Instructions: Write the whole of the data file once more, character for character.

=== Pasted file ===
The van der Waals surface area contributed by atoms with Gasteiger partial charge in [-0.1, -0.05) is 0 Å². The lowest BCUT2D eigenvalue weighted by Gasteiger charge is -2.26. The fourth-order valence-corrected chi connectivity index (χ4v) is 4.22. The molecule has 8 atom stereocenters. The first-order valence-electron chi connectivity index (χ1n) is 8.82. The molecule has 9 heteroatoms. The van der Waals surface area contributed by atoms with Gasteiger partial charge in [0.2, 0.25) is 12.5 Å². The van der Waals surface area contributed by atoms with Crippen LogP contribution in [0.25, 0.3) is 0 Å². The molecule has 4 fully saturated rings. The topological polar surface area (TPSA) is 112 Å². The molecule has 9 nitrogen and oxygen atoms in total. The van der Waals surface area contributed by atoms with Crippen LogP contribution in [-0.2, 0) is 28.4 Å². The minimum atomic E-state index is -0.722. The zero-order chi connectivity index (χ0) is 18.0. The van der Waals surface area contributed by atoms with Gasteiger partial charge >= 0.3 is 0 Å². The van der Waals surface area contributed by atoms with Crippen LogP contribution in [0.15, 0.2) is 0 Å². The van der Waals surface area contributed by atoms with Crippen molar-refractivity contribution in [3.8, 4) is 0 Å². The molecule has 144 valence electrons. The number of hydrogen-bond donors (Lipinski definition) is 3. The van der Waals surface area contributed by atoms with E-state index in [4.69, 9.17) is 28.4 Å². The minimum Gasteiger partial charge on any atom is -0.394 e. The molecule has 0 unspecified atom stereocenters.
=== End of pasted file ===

The van der Waals surface area contributed by atoms with Gasteiger partial charge in [-0.1, -0.05) is 0 Å². The lowest BCUT2D eigenvalue weighted by Gasteiger charge is -2.26. The fourth-order valence-corrected chi connectivity index (χ4v) is 4.22. The molecule has 8 atom stereocenters. The first-order valence-electron chi connectivity index (χ1n) is 8.82. The molecule has 9 heteroatoms. The van der Waals surface area contributed by atoms with Gasteiger partial charge in [0.2, 0.25) is 12.5 Å². The van der Waals surface area contributed by atoms with Crippen LogP contribution in [0.25, 0.3) is 0 Å². The molecule has 4 fully saturated rings. The topological polar surface area (TPSA) is 112 Å². The molecule has 9 nitrogen and oxygen atoms in total. The van der Waals surface area contributed by atoms with Crippen LogP contribution in [-0.2, 0) is 28.4 Å². The minimum atomic E-state index is -0.722. The zero-order chi connectivity index (χ0) is 18.0. The van der Waals surface area contributed by atoms with Gasteiger partial charge >= 0.3 is 0 Å². The van der Waals surface area contributed by atoms with Crippen LogP contribution in [0.15, 0.2) is 0 Å². The van der Waals surface area contributed by atoms with Crippen molar-refractivity contribution in [3.8, 4) is 0 Å². The molecule has 144 valence electrons. The number of hydrogen-bond donors (Lipinski definition) is 3. The van der Waals surface area contributed by atoms with E-state index in [4.69, 9.17) is 28.4 Å². The minimum Gasteiger partial charge on any atom is -0.394 e. The molecule has 0 unspecified atom stereocenters.